Welcome to College Confidential!

The leading college-bound community on the web

Sign Up For Free

Join for FREE, and start talking with other members, weighing in on community polls, and more.

Also, by registering and logging in you'll see fewer ads and pesky welcome messages (like this one!)

As a CC member, you can:

News story about Common Application question about prior crimes or discipline issues

MotherOfTwoMotherOfTwo Posts: 2,110Registered User Senior Member
edited March 2007 in Parents Forum
http://www.philly.com/inquirer/front_page/20070326_A_different_kind_of_admissions_process.html

I think this is a good idea but can be taken too far. At our high school, detention was given out unfairly, in my opinion, for some extremely trivial issues. Example: Someone was late for school because his mother was going to give him a ride and locked her keys in the car accidentally and needed to call a locksmith. This was an unexcused infraction because the kid should have taken the bus earlier instead of depending on a ride from his mother! Although it is unlikely a college would care about something like this, it still detracts from the application to have it written on there. On the other hand, conviction of a serious crime does not indicate good character, obviously. There are also issues of crimes committed by a juvenile versus an adult which lawyers can address better than I can.

What does everyone else think?
Post edited by MotherOfTwo on
«1

Replies to: News story about Common Application question about prior crimes or discipline issues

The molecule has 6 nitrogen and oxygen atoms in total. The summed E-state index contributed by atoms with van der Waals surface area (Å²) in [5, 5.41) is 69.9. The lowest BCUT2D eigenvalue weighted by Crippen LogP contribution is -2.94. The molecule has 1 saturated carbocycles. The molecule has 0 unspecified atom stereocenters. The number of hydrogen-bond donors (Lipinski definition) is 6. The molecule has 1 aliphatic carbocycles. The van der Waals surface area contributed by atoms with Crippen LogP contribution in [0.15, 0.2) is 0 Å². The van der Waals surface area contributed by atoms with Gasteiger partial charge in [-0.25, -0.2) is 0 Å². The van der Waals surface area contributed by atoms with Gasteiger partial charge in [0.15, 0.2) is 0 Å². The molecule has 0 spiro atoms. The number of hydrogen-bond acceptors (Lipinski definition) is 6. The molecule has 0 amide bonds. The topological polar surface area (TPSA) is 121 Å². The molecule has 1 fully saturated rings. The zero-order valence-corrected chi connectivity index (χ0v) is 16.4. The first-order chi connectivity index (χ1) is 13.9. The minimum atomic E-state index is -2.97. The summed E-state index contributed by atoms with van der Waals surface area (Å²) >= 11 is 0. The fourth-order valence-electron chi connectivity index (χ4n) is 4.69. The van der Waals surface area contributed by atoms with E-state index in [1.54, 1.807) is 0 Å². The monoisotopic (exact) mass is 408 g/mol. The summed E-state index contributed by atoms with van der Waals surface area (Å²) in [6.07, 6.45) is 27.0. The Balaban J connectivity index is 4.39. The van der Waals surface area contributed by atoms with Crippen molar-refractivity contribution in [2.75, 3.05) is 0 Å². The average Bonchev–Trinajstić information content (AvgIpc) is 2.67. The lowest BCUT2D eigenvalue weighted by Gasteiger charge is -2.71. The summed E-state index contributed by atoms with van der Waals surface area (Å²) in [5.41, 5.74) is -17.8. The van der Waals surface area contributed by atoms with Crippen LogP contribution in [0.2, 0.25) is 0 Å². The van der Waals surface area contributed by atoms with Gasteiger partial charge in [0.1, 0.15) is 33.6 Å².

• northeastmomnortheastmom Posts: 12,379Registered User Senior Member
    I really don't think that they are looking for the kid who was 5 minutes late to school a few times per year b/c the student comes from a home with joint custody and the student lives 45 minutes + away from the school for half of the week, or because there isn't any public or school transportation and the family car has done over 150,000 miles.
  • MotherOfTwoMotherOfTwo Posts: 2,110Registered User Senior Member
    That kid should not be given detention to begin with, in my opinion. In the case of our high school, many parents found it was easier to say that the kid had been very sick the night before so they allowed the kid to sleep in, which was excused without any need for further proof. I know it is bad to lie, especially because it sets a very poor example to a kid in this situation, but giving out detention for something like this is so wrong that it is hard to resist the easy untruth.